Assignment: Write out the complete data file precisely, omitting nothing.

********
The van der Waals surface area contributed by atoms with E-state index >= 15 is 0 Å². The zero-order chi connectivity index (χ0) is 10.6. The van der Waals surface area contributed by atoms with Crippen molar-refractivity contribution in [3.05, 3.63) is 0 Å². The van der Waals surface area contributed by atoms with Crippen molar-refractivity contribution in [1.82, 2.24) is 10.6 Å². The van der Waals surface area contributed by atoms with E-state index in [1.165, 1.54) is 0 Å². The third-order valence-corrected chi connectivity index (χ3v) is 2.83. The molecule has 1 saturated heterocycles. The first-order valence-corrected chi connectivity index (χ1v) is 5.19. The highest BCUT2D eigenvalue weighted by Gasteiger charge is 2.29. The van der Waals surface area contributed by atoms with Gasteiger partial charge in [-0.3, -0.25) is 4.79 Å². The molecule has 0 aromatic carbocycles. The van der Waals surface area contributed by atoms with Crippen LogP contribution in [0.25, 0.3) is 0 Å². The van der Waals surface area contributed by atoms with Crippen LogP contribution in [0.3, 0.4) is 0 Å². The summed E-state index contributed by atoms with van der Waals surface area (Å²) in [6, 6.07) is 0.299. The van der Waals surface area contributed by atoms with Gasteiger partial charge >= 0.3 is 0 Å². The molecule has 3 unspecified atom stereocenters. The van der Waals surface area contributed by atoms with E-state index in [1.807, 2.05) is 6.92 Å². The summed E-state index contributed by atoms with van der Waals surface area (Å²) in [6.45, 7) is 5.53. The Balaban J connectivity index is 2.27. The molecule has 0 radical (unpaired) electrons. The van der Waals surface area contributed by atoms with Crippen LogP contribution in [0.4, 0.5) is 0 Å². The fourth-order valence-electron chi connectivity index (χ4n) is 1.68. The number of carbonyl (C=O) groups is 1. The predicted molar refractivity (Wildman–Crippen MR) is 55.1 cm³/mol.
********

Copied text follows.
The van der Waals surface area contributed by atoms with E-state index >= 15 is 0 Å². The zero-order chi connectivity index (χ0) is 10.6. The van der Waals surface area contributed by atoms with Crippen molar-refractivity contribution in [3.05, 3.63) is 0 Å². The van der Waals surface area contributed by atoms with Crippen molar-refractivity contribution in [1.82, 2.24) is 10.6 Å². The van der Waals surface area contributed by atoms with E-state index in [1.165, 1.54) is 0 Å². The third-order valence-corrected chi connectivity index (χ3v) is 2.83. The molecule has 1 saturated heterocycles. The first-order valence-corrected chi connectivity index (χ1v) is 5.19. The highest BCUT2D eigenvalue weighted by Gasteiger charge is 2.29. The van der Waals surface area contributed by atoms with Gasteiger partial charge in [-0.3, -0.25) is 4.79 Å². The molecule has 0 aromatic carbocycles. The van der Waals surface area contributed by atoms with Crippen LogP contribution in [0.25, 0.3) is 0 Å². The van der Waals surface area contributed by atoms with Crippen LogP contribution in [0.3, 0.4) is 0 Å². The summed E-state index contributed by atoms with van der Waals surface area (Å²) in [6, 6.07) is 0.299. The van der Waals surface area contributed by atoms with Gasteiger partial charge >= 0.3 is 0 Å². The molecule has 3 unspecified atom stereocenters. The van der Waals surface area contributed by atoms with E-state index in [1.807, 2.05) is 6.92 Å². The summed E-state index contributed by atoms with van der Waals surface area (Å²) in [6.45, 7) is 5.53. The Balaban J connectivity index is 2.27. The molecule has 0 radical (unpaired) electrons. The van der Waals surface area contributed by atoms with Crippen LogP contribution in [0.4, 0.5) is 0 Å². The fourth-order valence-electron chi connectivity index (χ4n) is 1.68. The number of carbonyl (C=O) groups is 1. The predicted molar refractivity (Wildman–Crippen MR) is 55.1 cm³/mol.